Tender sauteed baby carrots cooked in a reduced sauce of brown sugar, honey, and pumpkin pie spice. A side dish with a dose of comfort food wholesomeness!

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Brown Sugar Glazed Carrots! Tender sauteed baby carrots cooked in a reduced sauce of brown sugar, honey, and pumpkin pie spice. A side dish with a dose of comfort food wholesomeness! | HomemadeHooplah.com

About Brown Sugar Glazed Carrots

Lately my mind has been lingering on carrot recipes for Thanksgiving. And above everything else, this recipe for glazed carrots with brown sugar has been running through my mind.

Because, you see, I had come to think of my recipe catalog (both online and off) as “something special.” I started this blog more than two years ago (primarily so I could learn how to cook) and lately I’ve come to feel like I’ve been doing a pretty good job. I feel like I’ve got a handle on this “cooking” gig. So, yes, when it came time to do some serious cooking during the holidays, I was confident. I was ready. I thought I had more than “enough” food options to keep everyone occupied and happy.

By this point, I’m sure those of you who have many successful holiday dinners under your belt can already tell how this story ends. But if you’re anything like me and don’t see the inevitable problem that was waiting for me around the bend, here it is:

I did not put any thought into side dishes.

I had all the turkey and chutney in the world but did not have a single roll or an ounce of veggies to supplement it with.

And, really, this is a common “problem” in our house, anyway. An old friend of mine and I tend to eat just a main dish and nothing else, because it always seems like a waste to spend any more effort on just the two of us.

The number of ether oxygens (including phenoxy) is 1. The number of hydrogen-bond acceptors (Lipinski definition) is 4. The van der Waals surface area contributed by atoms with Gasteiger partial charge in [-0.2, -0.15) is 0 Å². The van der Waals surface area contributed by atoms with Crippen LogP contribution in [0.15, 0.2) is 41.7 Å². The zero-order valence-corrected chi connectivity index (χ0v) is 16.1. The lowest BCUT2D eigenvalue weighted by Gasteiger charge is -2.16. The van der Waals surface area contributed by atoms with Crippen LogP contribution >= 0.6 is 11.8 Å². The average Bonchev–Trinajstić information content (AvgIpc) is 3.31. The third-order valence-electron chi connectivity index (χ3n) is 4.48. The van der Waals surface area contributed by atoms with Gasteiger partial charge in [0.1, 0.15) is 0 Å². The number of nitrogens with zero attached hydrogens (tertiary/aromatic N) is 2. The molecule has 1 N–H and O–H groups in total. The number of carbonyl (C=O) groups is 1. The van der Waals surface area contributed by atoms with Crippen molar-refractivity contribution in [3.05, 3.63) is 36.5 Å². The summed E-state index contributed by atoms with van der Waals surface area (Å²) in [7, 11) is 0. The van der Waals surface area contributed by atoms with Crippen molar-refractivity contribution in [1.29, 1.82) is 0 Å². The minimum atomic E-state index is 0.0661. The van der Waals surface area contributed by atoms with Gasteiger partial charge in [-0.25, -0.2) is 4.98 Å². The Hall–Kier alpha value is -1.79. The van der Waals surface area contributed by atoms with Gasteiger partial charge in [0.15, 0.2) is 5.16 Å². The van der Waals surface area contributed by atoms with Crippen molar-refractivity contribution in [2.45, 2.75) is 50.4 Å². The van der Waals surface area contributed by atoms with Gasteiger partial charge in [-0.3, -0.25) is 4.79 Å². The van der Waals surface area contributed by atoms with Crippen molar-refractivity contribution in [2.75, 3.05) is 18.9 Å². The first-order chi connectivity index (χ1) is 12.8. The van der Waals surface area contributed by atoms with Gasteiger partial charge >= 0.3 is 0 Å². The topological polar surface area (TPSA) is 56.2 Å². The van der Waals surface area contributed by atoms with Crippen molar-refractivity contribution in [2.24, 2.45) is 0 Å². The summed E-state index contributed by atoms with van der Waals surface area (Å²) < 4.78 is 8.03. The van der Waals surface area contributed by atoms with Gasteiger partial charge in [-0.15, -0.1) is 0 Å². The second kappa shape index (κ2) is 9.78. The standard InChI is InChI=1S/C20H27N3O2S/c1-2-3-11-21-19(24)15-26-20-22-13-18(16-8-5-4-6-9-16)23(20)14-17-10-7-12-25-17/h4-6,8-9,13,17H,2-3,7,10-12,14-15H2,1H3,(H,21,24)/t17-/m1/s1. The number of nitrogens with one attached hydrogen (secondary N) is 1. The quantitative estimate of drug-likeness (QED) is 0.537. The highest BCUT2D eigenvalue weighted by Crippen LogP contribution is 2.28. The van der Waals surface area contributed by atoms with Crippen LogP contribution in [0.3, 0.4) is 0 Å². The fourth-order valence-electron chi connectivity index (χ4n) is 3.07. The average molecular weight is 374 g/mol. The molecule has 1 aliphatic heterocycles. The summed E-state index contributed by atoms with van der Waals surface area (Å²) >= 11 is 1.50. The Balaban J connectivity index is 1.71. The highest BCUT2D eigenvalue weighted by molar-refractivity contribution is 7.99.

But when I’m trying to dazzle my mother (and an old friend of mine, too, I guess) with my cooking prowess, it felt like I needed more to show for it than just another helping of turkey.

Which, of course, brings me to this post, which marks my first effort to expand on my side dish options: how to make brown sugar carrots!

When I think about it, I’m almost a little shocked it’s taken me this long to post a recipe like this, because brown sugar baby carrots are my absolute favorite side dish from our favorite BBQ restaurant. In fact, on the days that an old friend of mine is craving BBQ and I’m just not feeling it, I’ll ask him to grab me a huge helping of their brown sugar glazed carrots.

Just the carrots, nothing else.

Because they’re that good.

How to make brown sugar carrots with sauteed baby carrots.

So given that I clearly love them that much, that begs the question:

Why did it take me so long to post a recipe with sauteed baby carrots? And not just sauteed baby carrots, but brown sugar baby carrots?

Oh, sorry, I thought you’d have the answer to that one, because I’m certainly drawing a blank. Your guess would be way better than mine.

But to get back on topic: I clearly did perfect a glazed carrots with brown sugar, and you guys, I’m so glad I finally got with the program and saved the day by adding this Thanksgiving carrot recipe to my arsenal.

It has easily become one of my new favorite go-to side dishes.

Easy cooked carrots in brown sugar recipe.

And as for what I love most about these glazed carrots with brown sugar?

When making this recipe yourself, you have complete control over the consistency of the sauce. I tend to like the sauce to be really reduced and extra thick, so it was awesome to adjust that to my liking while the food was cooking.

Plus, I love the extra hint of pumpkin pie spice in this recipe. You can leave it out, of course, but I think it gives this recipe a much-needed dose of “comfort food wholesomeness.’

And how can you go wrong with that!

Can you store glazed carrots in the refrigerator?

Yes, you totally can!

If you need to make these glazed baby carrots in advance or save the leftovers, just store the carrots in a sealed container. The glazed carrots will soften a bit once chilled, so it’s best to eat the glazed carrots within two days.

To reheat the carrots, your best bet is to warm them up in the microwave. This will help the carrots keep their texture and not get too soft.

Can you freeze glazed carrots?

I wish I had better news for you here, but freezing cooked carrots is not recommend. In almost all cases, soft cooked carrots will turn to mush once thawed.